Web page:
WASHINGTON: The United States and Pakistan renew their high-level contacts on Tuesday when Foreign Minister Hina Rabbani Khar arrives here for talks both sides hope will be a “bridge-builder”.
“Her visit is set to begin a focused, constructive and sustained dialogue on issues of interest to both countries,” said Pakistan’s Ambassador Sherry Rehman while stressing the need for staying engaged with the world’s only superpower.
“This will be an opportunity to anchor the relationship in the goals we week: predictability, transparency and mutual respect. It will be an important bridge-builder at multiple levels.”
This will be the foreign minister’s first official visit to Washington for bilateral talks.
She will spend four days – Sept. 18 to 20 – in the US capital and will later go to New York to join the Pakistani delegation to the annual UN General Assembly. President Asif Ali Zardari will lead the Pakistani delegation to the general assembly.
In Washington, the foreign minister is scheduled to meet US Secretary of State Hillary Clinton, National Security Adviser Tom Donilon, US Trade Representative Ron Krik and other senior officials.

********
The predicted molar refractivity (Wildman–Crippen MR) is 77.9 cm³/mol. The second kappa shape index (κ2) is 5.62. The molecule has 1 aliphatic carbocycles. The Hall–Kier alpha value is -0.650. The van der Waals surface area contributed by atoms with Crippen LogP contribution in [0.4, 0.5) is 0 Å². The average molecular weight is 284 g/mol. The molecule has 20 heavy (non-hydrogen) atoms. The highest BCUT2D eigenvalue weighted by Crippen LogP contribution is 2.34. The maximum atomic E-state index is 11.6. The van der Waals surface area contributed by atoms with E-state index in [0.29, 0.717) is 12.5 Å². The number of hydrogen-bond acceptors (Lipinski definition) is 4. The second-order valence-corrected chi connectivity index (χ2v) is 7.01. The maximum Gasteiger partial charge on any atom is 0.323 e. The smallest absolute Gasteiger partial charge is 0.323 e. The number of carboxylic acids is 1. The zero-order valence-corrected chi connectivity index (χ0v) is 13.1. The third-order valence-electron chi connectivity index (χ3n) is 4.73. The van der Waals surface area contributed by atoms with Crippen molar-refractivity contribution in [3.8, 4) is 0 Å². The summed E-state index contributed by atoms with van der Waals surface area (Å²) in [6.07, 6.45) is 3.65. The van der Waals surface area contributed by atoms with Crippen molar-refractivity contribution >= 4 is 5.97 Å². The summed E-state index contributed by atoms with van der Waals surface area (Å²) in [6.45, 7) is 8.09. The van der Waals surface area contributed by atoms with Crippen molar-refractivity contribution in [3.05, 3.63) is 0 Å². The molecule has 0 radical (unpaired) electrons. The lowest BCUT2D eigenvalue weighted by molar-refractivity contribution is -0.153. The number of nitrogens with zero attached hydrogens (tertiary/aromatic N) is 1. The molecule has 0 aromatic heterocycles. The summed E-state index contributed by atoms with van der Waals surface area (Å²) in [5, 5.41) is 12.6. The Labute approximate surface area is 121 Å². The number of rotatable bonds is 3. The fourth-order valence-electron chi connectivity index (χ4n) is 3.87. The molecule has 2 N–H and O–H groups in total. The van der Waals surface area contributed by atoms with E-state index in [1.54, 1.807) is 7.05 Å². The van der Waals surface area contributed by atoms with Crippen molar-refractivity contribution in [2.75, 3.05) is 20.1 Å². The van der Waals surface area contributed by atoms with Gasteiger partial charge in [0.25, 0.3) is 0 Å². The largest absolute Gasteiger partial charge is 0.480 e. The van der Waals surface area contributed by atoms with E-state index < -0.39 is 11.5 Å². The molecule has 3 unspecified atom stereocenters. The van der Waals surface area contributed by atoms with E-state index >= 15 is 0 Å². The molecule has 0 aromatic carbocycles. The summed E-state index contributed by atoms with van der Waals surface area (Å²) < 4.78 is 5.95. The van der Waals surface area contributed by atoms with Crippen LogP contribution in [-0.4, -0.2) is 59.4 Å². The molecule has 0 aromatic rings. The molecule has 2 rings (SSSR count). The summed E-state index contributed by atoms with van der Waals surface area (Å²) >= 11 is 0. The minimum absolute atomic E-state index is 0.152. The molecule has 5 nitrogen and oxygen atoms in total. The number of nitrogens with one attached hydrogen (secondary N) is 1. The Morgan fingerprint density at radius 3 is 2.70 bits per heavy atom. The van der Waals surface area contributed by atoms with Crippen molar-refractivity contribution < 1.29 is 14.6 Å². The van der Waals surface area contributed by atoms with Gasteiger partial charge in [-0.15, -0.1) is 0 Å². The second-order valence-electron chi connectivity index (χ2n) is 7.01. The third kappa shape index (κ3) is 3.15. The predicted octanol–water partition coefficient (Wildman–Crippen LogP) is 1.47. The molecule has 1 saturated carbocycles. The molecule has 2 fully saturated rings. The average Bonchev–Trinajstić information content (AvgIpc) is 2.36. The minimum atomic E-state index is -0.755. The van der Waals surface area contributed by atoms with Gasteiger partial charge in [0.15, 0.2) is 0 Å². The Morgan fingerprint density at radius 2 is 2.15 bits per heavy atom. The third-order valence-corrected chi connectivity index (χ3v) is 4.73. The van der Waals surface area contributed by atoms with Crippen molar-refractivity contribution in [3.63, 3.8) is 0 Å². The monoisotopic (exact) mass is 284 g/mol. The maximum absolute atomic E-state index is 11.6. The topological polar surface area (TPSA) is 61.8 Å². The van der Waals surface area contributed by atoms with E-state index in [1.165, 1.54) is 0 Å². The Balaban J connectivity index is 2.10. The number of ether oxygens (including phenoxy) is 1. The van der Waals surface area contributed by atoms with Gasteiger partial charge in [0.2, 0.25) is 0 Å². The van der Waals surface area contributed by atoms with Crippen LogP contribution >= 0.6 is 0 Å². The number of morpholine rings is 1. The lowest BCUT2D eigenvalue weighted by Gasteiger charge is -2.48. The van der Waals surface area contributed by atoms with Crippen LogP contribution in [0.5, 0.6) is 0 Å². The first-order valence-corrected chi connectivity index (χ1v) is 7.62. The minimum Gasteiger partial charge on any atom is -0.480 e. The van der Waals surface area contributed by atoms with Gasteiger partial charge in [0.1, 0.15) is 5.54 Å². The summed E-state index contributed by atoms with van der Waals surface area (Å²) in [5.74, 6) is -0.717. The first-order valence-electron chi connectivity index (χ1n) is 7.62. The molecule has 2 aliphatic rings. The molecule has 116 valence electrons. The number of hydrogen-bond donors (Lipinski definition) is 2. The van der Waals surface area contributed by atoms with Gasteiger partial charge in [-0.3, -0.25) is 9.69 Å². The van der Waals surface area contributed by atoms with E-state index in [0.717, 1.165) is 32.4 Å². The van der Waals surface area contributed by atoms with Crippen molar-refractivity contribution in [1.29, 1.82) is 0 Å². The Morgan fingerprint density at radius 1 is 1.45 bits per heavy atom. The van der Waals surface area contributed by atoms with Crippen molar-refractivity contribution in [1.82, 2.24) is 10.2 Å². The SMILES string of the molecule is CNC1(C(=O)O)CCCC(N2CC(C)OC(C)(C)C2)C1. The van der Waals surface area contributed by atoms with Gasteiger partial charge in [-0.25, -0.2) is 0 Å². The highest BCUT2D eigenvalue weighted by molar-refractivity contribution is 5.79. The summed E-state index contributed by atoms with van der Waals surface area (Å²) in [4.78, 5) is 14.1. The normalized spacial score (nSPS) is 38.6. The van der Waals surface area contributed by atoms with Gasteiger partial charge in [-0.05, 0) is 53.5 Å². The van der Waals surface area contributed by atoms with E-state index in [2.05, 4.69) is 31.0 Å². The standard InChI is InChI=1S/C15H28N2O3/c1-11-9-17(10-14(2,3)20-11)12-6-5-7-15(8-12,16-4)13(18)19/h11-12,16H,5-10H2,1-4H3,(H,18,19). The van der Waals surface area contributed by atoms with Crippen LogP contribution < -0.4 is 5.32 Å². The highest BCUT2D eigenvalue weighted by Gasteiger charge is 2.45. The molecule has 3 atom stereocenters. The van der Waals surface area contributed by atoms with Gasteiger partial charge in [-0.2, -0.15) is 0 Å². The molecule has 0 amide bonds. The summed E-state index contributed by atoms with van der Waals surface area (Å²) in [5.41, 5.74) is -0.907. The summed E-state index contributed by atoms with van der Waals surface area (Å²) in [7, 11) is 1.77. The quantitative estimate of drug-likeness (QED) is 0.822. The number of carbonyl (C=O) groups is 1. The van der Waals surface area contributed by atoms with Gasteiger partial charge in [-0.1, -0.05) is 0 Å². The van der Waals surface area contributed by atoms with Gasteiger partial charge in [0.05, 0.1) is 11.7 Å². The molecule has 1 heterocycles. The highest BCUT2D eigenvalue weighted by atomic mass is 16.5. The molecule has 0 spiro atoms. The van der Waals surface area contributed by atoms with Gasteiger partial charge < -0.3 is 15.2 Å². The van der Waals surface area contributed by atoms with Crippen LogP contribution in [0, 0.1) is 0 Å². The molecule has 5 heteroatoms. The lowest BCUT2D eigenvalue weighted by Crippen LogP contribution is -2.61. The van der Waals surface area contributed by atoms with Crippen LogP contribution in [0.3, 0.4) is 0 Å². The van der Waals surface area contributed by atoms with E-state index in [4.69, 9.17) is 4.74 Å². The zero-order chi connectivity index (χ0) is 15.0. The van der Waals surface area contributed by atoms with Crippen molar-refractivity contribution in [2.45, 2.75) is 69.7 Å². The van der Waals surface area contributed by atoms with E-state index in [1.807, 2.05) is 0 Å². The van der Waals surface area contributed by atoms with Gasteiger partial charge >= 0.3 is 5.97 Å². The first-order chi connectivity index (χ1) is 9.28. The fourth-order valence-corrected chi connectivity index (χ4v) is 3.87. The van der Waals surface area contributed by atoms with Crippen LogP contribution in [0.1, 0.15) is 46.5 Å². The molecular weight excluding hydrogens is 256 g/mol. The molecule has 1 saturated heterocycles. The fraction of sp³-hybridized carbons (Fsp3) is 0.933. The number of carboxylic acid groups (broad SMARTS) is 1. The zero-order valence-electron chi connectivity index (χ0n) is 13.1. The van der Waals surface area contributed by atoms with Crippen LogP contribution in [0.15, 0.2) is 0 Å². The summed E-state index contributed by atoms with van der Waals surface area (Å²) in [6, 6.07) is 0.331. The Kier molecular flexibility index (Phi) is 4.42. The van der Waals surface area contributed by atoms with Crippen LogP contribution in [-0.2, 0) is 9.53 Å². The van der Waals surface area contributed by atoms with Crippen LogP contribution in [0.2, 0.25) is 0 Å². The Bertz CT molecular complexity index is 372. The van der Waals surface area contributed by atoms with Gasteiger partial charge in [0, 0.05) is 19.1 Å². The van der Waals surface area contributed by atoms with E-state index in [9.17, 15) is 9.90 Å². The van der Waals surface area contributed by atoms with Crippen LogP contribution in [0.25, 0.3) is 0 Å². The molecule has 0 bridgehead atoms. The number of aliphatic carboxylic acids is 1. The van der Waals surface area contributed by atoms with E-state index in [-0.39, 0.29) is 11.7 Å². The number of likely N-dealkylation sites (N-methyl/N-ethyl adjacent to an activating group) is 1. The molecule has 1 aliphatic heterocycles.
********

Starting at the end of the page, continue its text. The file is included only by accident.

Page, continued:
Her engagements on Capitol Hill are equally significant where she will also have an exclusive session with Senator John Kerry.
As chairman of the Senate Committee on Foreign Relations, Senator Kerry already plays a major role in shaping America’s foreign policy but he is expected to have a bigger role in President Barack Obama’s second term.
US media reports claim that he may replace Mrs Clinton as Secretary of State in the next set-up because Mrs Clinton does not want to continue.
Two other congressional leaders who have a major influence on US policies towards Pakistan – chairs of the House and Senate intelligence committees – are also meeting the foreign minister.
She also will have meetings with former speaker, now the House Minority leader, Nancy Pelosi and with Congresswoman Nita Lowey, a ranking member of the House Appropriations Committee.
At the embassy, the foreign minister will address a joint meeting of representatives from 18 major US think-tanks. She will also speak at the Council on Foreign Relations, School of Advanced International Studies, Washington, and at the Asia Society in New York.The engagements show Pakistan’s desire to broaden its engagements beyond the administration and reach out to US lawmakers and foreign policy experts as well.